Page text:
About 4 weeks ago, I wrote a first batch of lessons learned from having a baby
It got fairly lengthy, so I stopped at a couple of points, but lately I’ve been thinking about 2008, and what it involved and what we learned, and mostly 2008 was about the pregnancy process for us.
And gosh a good a handbook would have been nice. Not the “What To Expect When You’re Expecting” kind of book, that’s 350 pages long and doesn’t tell you any of the things you really need to know. I mean like a very concise, “Here’s What Happened To Me” kind of thing.
So, without writing a whole handbook, here are a few more things that we learned along the way:
Collaborate On The Pregnancy Test
OK. So here’s what you don’t want to happen: wife gets up (doesn’t wake up, because she was up all night waiting for morning), wakes husband up, and runs into the bathroom to take the pregnancy test. She comes back 2 minutes later with the positive pregnancy test proudly in the air and a big smile on her face, only to find said husband still mostly asleep and thinking primarily about his need for a cup of coffee. Wife gets very emotional and assumes husband doesn’t care that she’s pregnant. You see where it goes from there…
Of course this is just hypothetical…
But guys and gals, you might want to compare notes about when that test is going to happen. And fellas, you should go ahead and make a plan to get up extra early and get that cup of coffee or something.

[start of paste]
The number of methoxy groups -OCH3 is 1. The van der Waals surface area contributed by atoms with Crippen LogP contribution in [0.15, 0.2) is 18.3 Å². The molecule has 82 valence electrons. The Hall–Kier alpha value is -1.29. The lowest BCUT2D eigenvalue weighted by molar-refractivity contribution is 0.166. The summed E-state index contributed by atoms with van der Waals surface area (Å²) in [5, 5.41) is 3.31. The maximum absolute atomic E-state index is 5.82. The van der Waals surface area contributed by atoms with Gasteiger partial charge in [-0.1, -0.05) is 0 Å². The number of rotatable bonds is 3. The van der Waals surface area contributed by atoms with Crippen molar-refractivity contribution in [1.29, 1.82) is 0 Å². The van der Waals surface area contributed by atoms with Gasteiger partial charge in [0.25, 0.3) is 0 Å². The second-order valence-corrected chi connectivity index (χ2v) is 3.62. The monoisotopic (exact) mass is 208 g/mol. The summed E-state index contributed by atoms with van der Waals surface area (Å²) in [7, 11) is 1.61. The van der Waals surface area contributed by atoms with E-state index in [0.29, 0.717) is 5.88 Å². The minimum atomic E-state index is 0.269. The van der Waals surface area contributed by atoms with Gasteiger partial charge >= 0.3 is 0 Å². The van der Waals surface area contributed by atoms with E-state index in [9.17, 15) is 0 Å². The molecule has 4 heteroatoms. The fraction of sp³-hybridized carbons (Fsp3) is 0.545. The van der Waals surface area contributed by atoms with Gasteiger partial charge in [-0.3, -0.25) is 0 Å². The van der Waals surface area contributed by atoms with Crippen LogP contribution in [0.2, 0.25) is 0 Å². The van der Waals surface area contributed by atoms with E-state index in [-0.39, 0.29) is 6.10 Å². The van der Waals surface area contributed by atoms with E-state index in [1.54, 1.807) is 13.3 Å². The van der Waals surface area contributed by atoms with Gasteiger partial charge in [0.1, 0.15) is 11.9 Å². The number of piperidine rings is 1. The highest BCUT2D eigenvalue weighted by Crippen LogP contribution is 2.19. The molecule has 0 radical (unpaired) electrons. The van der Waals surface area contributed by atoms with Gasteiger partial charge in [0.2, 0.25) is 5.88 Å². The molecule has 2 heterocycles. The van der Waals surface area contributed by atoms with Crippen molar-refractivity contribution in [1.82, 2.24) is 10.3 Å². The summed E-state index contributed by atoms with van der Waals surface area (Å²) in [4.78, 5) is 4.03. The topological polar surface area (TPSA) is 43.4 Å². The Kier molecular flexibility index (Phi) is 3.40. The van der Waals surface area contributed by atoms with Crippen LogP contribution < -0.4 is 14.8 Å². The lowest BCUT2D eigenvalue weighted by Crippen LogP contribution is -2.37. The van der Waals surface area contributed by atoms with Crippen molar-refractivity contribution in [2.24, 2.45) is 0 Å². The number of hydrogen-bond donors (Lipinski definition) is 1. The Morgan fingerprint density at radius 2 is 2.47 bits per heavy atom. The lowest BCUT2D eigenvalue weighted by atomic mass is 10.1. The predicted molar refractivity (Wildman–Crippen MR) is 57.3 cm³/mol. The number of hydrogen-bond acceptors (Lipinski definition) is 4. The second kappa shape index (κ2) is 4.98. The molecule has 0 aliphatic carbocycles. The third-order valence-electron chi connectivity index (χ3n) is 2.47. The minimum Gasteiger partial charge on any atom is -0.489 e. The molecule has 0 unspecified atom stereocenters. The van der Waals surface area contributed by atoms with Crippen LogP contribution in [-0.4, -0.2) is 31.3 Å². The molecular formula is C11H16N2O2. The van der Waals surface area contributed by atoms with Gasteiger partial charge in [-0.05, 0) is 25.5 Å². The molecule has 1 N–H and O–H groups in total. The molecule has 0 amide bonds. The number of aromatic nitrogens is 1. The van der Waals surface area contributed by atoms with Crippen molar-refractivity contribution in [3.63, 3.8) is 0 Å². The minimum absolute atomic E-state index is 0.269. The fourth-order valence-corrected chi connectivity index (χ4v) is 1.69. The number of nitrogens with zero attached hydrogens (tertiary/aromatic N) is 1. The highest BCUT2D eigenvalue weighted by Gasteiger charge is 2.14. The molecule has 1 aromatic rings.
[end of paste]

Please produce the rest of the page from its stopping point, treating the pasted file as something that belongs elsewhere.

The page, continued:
The Pregnant Woman Stereotypes Are Only Sort Of True
You know the “Father Of The Bride 2” stereotypes about pregnant women? They love spicy foods, pickles, and random/disturbing combinations of food?
Those are sort of true.
The reality is that a pregnant woman’s body is so constantly changing that she’ll likely go through lots of phases during those 9 months.
And I don’t mean it like “Oh that’s cute. Her body is changing.” I mean you will be married to like 5 different women over the course of a few months.
First she’ll spend a month convinced that you never wanted this baby in the first place, and she’s all alone.
Then she’ll probably be too sick to care about that any more, and she’ll just want to be left alone… except simultaneously waited on hand and foot.
If and when the morning sickness wares off, that’s when the appetite might kick up for a while. Steph blew away an economy size jar of pickles in a week. But, then she didn’t want pickles any more for the rest of the pregnancy. She moved on to peppers form there, but got sick of those as well, and then it was salsa, then pizza… you get the idea.
At some point she’ll spend a couple weeks convinced that the baby isn’t going to make it. Don’t bother telling her that that’s silly… not a good idea to tell a pregnant woman that she’s silly…
This is about the time when she’ll actually (and probably for the only time in her life) complain that her stomach isn’t big enough. She’ll freak out because her stomach isn’t growing fast enough to make room for the baby that she imagines to be growing in there.
Eventually that transitions into stage 1 of the nesting period. This is where you have to go register for $11,000 worth of stuff for the baby so people can buy it for the baby showers that are sure to happen.